5 circular economy examples that will make you swoon
Just as we’ve evolved over time to embrace single use design, now we face the challenge to transform business as usual to lead to more eco-friendly consumption models. That’s where the circular economy comes in.
In this blog post, you’ll learn about five brilliant circular economy examples that will broaden your understanding of the incredible strategies for innovation that close the waste loop.
What is the circular economy?
The circular economy rethinks our consumer and business culture in a way that promotes extending the longevity of products, minimizing the waste, emissions and pollution they produce, ensuring that any byproducts of manufacturing are compatible with the natural environment and adapting business to promote communal ownership to maximize resource efficiency.
In short, it provides businesses the tools to earn money sustainably without depleting the earth’s resources. At every stage of a product’s lifespan there are ways to tinker with business models to reduce waste and even shape our cultural habits and attitudes toward waste. All the consumer has to do is participate.
Five Circular Economy Examples that Close the Waste Loop
We’ve included ourselves on the list, because no other coffee company has closed the loop as well as us.
1. Moriondo Coffee’s membership-based single serve coffee
Yes, we decided to include our own company in this list. Moriondo Coffee’s approach to the circular economy provides a machine to users via membership. The membership package is based on the number of coffee cups a communal space (such as an office) orders to drink each month.
By including a pay-per-service membership model, rather than a coffee machine ownership model, the machine has a longer life-cycle. The machine is also energy-efficient. The only waste byproduct made by the consumer is coffee grinds, which are compostable. And Voila! Much less waste is produced as a result.
2. Loop is leading the reusable packaging revolution
Loop updates the delivery service to deliver to and from consumers’ households. The buyer searches the Loop website for products that come in reusable containers. Loop works with a variety of large brands, so you can still receive products you’re familiar with.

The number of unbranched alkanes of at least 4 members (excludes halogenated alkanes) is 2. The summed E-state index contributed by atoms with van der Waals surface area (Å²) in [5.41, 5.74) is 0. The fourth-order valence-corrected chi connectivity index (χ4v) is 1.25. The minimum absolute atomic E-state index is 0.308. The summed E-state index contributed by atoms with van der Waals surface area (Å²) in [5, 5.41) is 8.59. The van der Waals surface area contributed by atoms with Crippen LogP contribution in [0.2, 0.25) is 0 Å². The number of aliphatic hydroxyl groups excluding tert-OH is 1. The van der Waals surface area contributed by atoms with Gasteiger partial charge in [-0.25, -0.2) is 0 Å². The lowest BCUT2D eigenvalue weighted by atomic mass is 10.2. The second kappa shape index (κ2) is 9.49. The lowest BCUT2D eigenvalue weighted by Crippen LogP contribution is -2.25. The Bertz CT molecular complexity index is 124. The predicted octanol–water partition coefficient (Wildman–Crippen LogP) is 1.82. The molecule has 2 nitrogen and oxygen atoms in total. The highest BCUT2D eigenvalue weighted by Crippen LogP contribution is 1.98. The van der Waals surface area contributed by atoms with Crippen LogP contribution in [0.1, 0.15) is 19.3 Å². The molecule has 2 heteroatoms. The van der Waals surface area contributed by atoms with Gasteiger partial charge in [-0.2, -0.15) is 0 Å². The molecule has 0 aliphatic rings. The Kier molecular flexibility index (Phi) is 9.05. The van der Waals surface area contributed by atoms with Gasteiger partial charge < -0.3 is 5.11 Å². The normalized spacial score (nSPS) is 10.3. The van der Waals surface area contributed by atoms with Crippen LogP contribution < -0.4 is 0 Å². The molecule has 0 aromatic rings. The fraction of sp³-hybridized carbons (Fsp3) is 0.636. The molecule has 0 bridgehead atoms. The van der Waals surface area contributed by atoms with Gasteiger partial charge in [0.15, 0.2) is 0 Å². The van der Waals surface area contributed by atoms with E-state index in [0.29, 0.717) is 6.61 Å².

Then, the company delivers products that in a tote that the customer keeps at home. When the product runs out, instead of throwing away the container, the customer can drop the canisters and bottles back into the tote and request a free pick-up. This two-way product packaging model effectively closes the loop for packaging waste.
3. Phoenix Waste Program: Palm waste transformed into feedstock
The municipal waste department of the city of Phoenix, Arizona is investing lots of resources into promoting circular economy businesses. That’s why it formed a partnership with Palm Silage to tackle the problem of palm waste. Because palms are more fibrous than other kinds of plants, they take longer to decompose, and they can’t be composted.
Instead of sending them to the landfill, Palm Silage makes a blend of the palms with other food items diverted from the waste stream like dates, grains and canola to create a healthy animal feed blend. The blend is sold to livestock farmers to feed to cows, sheep and horses. The program keeps 34,000 tons of palm fronds out of the landfill.
4. Rent the Runway: Clothing rental for designer fashion
Women know that shopping for outfits that they’ll only wear once is truly a wasteful dilemma. Yet, our image remains more important than ever with the photo-sharing apps online. So, Rent the Runway solves the problem by allowing its customers to wear something once without trashing the garments. This way, the useful life of a garment extends because it gets worn multiple times by different users.
It’s a waste-reducing dream come true for Instagram influencers and party-goers who only wear outfits once or twice. By subscribing to its “database” of clothing, you can reserve an outfit for several days to wear to a one-off special occasion.
5. Library of Things: A novel way to share tools and appliances
Do you want a crowdfunded library of actual objects to come to your neighborhood? This is exactly the value proposition that the UK-based Library of Things promises to its users. Going beyond books, the library takes a concept we’re all familiar with (book borrowing), and updates it to include other stuff.
Imagine borrowing sewing machines, pruning shears, vacuum cleaners or electric drills. You get access to all of this expensive equipment for just a small membership fee. Meanwhile, it eliminates the need for each household to own equipment that typically sits in storage apart from one or two days out of the year.
If you love the idea of the circular economy as much as we do, why not try it out yourself? You can schedule a free trial of Moriondo’s Coffee machine. It serves delicious single-serve Italian coffee drinks in a matter of seconds with minimal waste.